We need to be (much) better
- 424 Downloads
It is now well recognised that optimal care for lymphoma patients starts with an optimal diagnosis. Tools to get to a correct diagnosis are the regularly updated WHO classification, teaching and workshops from (among others) the European Association of Haematopathology and the Society of Hematopathology and the increasing amount of books and articles on the pathology of lymphoma. This enormous amount of knowledge is being used by haematopathologists all over the world and they increasingly rely on techniques like immunohistochemistry and molecular biology.
Many of them share their cases with colleagues within their laboratory or in panels to increase knowledge and quality. Most colleagues therefore will have the same experience as me: there is an enormous variation in the colours of our slides. Since we adapt to the types of artefacts, we introduce in our laboratories this is generally not a big problem. Even for immunohistochemistry that is used for detecting specific expression patterns in certain lymphoma types, this is a small issue: intensity of staining is generally not so relevant.
This situation is now changing. There are increasingly features that we need to assess in tissue samples for selecting targeted therapy. Recently, I attended an interactive meeting on the determination of CD30 expression for selecting patients for anti-CD30 therapy, and I was shocked. I knew how difficult it is to estimate the amount and intensity of staining, but nevertheless, the discordance between experienced haematopathologists was even larger than I had anticipated.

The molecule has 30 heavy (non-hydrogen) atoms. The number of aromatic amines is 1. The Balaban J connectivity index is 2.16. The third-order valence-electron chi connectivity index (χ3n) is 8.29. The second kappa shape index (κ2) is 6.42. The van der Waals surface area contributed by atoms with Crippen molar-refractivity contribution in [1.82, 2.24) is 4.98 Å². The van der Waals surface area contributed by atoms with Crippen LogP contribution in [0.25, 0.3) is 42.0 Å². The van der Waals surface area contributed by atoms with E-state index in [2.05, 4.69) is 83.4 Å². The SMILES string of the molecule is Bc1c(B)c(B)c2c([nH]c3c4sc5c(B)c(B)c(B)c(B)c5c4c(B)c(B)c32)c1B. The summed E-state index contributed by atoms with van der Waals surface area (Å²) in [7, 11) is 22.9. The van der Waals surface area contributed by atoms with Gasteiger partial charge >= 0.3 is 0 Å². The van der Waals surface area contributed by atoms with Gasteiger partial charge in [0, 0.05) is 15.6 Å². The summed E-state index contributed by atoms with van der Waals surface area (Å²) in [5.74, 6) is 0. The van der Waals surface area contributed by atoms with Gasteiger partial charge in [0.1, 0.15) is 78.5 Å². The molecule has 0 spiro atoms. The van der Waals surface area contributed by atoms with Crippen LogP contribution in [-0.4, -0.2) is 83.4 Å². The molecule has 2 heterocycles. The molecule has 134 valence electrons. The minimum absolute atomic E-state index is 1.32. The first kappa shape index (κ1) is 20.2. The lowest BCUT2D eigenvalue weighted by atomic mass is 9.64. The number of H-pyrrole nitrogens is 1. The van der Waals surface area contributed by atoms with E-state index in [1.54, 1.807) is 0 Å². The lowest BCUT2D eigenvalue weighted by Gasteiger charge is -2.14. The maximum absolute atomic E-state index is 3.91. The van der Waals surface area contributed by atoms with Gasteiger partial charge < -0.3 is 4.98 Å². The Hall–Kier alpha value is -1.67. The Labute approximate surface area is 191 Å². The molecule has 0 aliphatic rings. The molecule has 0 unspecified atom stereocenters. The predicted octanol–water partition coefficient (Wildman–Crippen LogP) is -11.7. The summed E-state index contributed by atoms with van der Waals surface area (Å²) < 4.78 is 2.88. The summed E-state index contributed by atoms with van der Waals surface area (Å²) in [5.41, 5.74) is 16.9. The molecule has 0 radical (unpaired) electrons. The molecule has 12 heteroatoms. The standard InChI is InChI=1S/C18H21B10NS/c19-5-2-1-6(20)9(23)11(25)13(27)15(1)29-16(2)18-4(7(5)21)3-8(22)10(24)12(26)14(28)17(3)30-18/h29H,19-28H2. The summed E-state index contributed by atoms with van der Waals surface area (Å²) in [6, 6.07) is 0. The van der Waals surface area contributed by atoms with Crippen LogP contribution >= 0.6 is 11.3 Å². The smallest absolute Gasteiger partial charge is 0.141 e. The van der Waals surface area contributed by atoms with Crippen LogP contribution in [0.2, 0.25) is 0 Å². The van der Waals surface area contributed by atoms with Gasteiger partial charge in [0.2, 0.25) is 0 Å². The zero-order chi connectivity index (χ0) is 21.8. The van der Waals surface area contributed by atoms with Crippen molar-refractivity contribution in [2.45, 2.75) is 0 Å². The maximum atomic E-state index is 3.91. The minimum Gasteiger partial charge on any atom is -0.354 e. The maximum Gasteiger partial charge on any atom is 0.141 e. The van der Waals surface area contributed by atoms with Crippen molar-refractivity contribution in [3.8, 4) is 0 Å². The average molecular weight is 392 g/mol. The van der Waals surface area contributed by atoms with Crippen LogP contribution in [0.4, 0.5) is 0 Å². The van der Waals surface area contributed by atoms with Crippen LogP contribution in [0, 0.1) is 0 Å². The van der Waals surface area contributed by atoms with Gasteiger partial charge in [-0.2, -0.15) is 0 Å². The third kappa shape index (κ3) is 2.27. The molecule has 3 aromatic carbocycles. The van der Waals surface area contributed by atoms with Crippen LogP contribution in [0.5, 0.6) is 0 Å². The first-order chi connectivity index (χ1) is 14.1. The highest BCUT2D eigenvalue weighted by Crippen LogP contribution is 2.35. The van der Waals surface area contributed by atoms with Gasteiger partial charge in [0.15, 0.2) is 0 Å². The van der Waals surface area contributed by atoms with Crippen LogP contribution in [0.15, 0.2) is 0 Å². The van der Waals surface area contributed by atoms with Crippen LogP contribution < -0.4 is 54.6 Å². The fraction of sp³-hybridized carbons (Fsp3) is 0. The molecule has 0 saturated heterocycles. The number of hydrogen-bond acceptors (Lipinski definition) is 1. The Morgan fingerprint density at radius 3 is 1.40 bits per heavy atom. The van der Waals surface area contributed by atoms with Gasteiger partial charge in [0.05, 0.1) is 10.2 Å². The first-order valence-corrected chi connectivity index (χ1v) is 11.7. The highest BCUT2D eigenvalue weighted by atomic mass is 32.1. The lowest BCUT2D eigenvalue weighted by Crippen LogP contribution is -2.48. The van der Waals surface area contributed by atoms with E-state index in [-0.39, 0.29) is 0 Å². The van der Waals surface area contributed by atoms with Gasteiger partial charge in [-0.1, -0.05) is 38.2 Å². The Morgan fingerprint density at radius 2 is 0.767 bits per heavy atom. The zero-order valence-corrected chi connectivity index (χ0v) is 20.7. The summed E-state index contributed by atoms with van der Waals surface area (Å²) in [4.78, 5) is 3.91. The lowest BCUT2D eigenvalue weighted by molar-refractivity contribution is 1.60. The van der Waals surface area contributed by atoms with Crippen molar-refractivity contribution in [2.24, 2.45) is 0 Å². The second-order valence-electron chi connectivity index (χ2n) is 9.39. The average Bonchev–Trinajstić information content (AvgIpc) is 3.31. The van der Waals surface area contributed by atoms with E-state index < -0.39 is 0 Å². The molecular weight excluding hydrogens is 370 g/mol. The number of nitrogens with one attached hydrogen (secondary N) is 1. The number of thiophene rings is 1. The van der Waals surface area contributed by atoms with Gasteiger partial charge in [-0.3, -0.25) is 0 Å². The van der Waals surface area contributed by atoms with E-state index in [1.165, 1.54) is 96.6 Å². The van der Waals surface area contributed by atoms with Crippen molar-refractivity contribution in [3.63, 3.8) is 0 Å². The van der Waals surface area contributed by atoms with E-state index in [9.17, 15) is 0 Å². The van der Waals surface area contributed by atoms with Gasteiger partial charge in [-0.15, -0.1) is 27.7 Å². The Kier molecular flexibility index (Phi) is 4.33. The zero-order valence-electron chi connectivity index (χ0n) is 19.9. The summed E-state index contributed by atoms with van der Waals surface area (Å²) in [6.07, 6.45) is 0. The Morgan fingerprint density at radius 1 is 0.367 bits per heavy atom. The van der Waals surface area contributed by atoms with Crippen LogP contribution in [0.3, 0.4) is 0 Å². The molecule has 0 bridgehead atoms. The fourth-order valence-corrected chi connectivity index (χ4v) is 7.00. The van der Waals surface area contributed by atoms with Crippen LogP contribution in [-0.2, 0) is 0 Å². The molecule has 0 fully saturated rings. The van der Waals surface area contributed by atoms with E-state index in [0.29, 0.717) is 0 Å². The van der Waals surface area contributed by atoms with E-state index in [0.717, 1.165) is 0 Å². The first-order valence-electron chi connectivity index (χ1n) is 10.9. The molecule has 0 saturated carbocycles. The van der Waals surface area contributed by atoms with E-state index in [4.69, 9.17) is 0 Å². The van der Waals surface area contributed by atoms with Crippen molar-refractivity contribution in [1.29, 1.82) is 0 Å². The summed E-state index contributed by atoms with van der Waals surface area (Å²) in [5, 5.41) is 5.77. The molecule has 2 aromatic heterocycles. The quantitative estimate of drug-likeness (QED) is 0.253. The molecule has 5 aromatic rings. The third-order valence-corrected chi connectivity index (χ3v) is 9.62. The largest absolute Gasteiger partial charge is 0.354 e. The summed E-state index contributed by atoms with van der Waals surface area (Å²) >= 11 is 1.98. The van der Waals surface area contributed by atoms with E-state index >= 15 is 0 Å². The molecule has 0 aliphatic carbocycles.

First, there was an issue of staining itself. Staining slides from the same tissue blocks in different laboratories revealed huge differences, even between laboratories that used the same automated stainer and associated antibodies, protocol and software. Secondly, when we were shown slides and were asked to score using our smartphones, we saw that the same slide was scored by some as having about 10 % positive neoplastic cells and by others about 80 % (we had already discussed the importance of correct terminology: a tumour consists of neoplastic cells and reactive cells of the environment; therefore, the term tumour cells is not precise enough: neoplastic cells are the ones that count!). When the same slides were shown after some teaching, our scores diverged even more….
Therefore, it is crucial that we become much better. The human eye, even that of a pathologist, is not good in quantification of colour intensity and amount. To me, it is obvious that such use of immunohistochemistry can only become reliable, when the staining procedures become way more standardised and the evaluation automated, i.e. using computerised approaches. For years, we know that immunohistochemistry as is used today is not optimal, but usable enough for routine diagnostic practice. Nowadays, this is not sufficient anymore: we need to invest in optimising our techniques and interpretation of the results—a challenge, but necessary for our patients!